updated 4/16/2006 7:06:49 AM ET 2006-04-16T11:06:49

Many lawmakers who sit on the tax-writing committees in Congress hire professional preparers to fill out their tax returns, rather than try to decipher by themselves the laws they’ve written.

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Three of the four senior lawmakers on the Senate Finance and House Ways and Means committees, the panels in charge of writing tax laws, turn to paid professionals to file their annual returns.

The exception is Ways and Means Committee Chairman Bill Thomas, R-Calif., a former college professor who said he has prepared his own return “forever” and that he’d wait until close to the deadline to file.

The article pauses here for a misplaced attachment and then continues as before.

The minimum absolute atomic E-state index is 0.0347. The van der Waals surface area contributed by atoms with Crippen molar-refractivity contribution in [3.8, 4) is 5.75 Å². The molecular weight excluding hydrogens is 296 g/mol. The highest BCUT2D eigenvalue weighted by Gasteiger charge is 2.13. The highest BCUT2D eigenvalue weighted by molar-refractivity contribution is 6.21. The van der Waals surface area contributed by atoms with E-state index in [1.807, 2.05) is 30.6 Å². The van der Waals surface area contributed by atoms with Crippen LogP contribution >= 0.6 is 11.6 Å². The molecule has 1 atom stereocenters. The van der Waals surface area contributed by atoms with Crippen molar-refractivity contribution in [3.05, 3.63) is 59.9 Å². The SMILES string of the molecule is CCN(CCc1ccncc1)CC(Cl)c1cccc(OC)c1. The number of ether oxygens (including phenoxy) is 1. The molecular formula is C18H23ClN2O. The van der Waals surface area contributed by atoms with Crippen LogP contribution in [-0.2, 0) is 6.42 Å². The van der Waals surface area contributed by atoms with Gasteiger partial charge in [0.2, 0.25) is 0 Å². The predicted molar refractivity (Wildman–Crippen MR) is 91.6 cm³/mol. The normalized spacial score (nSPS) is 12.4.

“There’s no reason for me to pay Uncle Sam — pay, you heard that — until I have to,” he said.

Much in common with most Americans
According to IRS statistics, that makes these members of Congress much like the rest of the nation. More than 60 percent of taxpayers use professionals to have their returns prepared and filed. The number typically increases a little each year.

Some lawmakers have more complicated financial lives than the average taxpayer, making their tax returns more complicated. Some said they had a professional do the job to guarantee the return’s accuracy.

But a few prepare their tax returns themselves, including Rep. Paul Ryan, R-Wis., who said he does it “just so I can go through the process.” Ryan, however, does ask an accountant to check the return for accuracy.

Sen. Rick Santorum, R-Pa., usually prepares his own taxes using computer software. Sen. Mike Crapo, R-Idaho, prepares his and his children’s returns and mails them to the IRS.

Rep. Jim Ramstad, R-Minn., doesn’t, but he agreed it might be a good idea to try. “I think it is important that we operate in the real world,” Ramstad said.

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